Endorsements rarely determine the outcome of presidential races, but the decision by New Mexico Gov. Bill Richardson to announce his support for Barack Obama today is nonetheless an important boost for Obama in his nomination battle with Hillary Clinton.
The endorsement is valuable for at least five reasons. The first is timing. Richardson has ridden to Obama's rescue during what has been the roughest stretch of his candidacy. It comes after the uproar over Obama's spiritual mentor, the Rev. Jeremiah Wright, which has knocked Obama off stride. It comes after losses in Ohio and Texas, which cost Obama the opportunity to force Clinton out of the race.
It comes also at a moment when the Clinton campaign has become, if not confident, at least hopeful, that there is still a way for her to win the nomination, predicated on perceptions that Obama might be a risky candidate in the fall campaign. Richardson's endorsement won't eradicate all the problems that have sprouted up around Obama's candidacy, but his timing could not have been more helpful.
Second, Richardson sends a signal to superdelegates that they too should back Obama. This may be the most significant aspect of his decision to back Obama. Superdelegates will decide the nomination. There is no way either Clinton or Obama can get to the 2,024 votes necessary to win the nomination without the superdelegates.
Clinton's hope has been to keep those superdelegates on the fence long enough for her to demonstrate that she would be the stronger nominee -- whether by a string of victories in the final contests, by overtaking Obama in the popular vote (now a long shot, absent do-over votes in Michigan and Florida) or by growing doubts about Obama's staying power in the fall.
Richardson empowers other superdelegates to begin moving toward Obama now, or immediately after the primary season ends, to prevent a bloodletting inside the party that could damage the Democrats' chances of winning in November. As he put it in an e-mail to supporters, "It is time, however, for Democrats to stop fighting amongst ourselves and to prepare for the tough fight we will face against John McCain in the fall." That is a message that could resonate with the Democratic establishment, which is now implicitly in Obama's camp, and prompt other calls for an end to hostilities.
Third, Richardson is close to both Clintons. He served as United Nations ambassador and later as Energy secretary in Bill Clinton's administration. He and the former president famously munched their way through the Super Bowl in February in what clearly was an attempt by the Clinton team to woo and win his support. During a number of debates, Richardson leaped to Clinton's defense when she was coming under attack from Obama or John Edwards.
Though there were reports that his conversations with the Clintons about an endorsement immediately after he left the presidential race did not go terribly well, symbolically his connections with the Clintons will raise questions as to why he decided to turn his back on the New York senator, rather than remaining neutral in the nomination battle.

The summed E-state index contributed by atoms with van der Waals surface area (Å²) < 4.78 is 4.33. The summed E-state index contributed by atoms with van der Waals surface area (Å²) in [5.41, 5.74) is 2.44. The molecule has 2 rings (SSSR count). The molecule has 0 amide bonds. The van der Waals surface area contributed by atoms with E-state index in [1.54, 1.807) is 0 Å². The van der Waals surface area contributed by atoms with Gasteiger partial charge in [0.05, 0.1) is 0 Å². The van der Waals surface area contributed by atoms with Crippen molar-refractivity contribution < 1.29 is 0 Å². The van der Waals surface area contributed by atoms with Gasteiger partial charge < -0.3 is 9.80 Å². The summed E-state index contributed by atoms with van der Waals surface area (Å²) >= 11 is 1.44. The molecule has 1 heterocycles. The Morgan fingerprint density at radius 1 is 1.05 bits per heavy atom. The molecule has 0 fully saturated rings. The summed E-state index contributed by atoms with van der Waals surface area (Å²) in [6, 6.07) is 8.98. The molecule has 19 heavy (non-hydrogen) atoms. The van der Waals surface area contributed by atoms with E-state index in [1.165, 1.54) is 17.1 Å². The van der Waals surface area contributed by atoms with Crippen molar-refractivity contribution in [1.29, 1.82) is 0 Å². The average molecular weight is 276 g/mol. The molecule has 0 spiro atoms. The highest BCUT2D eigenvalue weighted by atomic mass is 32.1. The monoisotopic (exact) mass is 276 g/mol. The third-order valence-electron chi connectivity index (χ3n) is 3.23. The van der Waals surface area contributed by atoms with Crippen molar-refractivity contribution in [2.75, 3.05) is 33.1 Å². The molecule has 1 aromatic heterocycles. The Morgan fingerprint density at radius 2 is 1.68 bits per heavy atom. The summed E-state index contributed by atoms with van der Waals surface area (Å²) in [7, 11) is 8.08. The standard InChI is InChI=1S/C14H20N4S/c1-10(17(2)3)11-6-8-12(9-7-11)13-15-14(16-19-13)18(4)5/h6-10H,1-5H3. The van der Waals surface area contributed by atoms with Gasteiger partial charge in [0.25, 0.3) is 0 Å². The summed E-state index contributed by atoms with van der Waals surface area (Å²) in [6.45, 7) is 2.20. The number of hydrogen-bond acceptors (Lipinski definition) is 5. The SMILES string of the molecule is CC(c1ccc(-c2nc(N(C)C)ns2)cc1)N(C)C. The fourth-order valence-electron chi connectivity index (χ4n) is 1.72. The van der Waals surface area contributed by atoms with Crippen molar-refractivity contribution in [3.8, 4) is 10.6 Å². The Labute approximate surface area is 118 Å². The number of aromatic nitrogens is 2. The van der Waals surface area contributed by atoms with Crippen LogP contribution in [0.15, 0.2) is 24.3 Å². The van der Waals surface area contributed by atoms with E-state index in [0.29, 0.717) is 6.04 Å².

Fourth, Richardson implicitly helps Obama answer questions about his readiness to be commander in chief. More than any other candidate in the Democratic race, Richardson based his campaign on his foreign policy resume. Along with Joe Biden, he has more experience in that area than any of their rivals. Clinton's ad asking who voters want to answer the White House phone at 3 a.m. clearly hurt Obama, and while a single endorsement from a foreign policy heavyweight won't end questions about Obama's credentials, Richardson's decision to end his neutrality undercuts Clinton's argument that she alone is ready to take on the powers of the presidency.
Fifth, Richardson's support could help Obama improve his standing with Hispanic voters. Clearly an endorsement would have been more valuable before the Texas primary, where Clinton beat Obama by 2-1 among Hispanics. But better late than never. Obama has struggled throughout the primaries to demonstrate consistent strength among Latinos and only in a few circumstances has he done so. If he is the nominee, he will need all the help he can muster to win the kind of majority among Hispanics any Democrat must have to win the White House. Clinton still will be heavily favored to win the Puerto Rico primary in June, but as the first Hispanic candidate for president, Richardson's endorsement speaks to a weakness in Obama's candidacy.
At a time when some Democrats have cautiously pulled back from Obama to see how he weathers the crisis over Rev. Wright, Richardson did the opposite. He told supporters in his e-mail message that he was moved to make his endorsement now because of the speech Obama gave on Tuesday in Philadelphia, which Richardson said demonstrated "the eloquence, sincerity, and optimism we have come to expect of him." As someone who repeatedly urged a politics of harmony and not hostility during his own candidacy, Richardson said he saw in Obama the kind of leadership the country now needs.
Not even friends of Richardson believe his endorsement will be decisive in the competition between Obama and Clinton. "I would not overstate the importance of any one endorsement," one of those Richardson allies said Friday morning. Obama still must win the nomination on the strength of his own performance from here forward and there was every indication Friday morning that both campaigns are prepared for more serious combat in the coming weeks. But Richardson's endorsement and in particular his warning about the consequences of indefinite conflict may influence other Democrats still trying to decide what to do.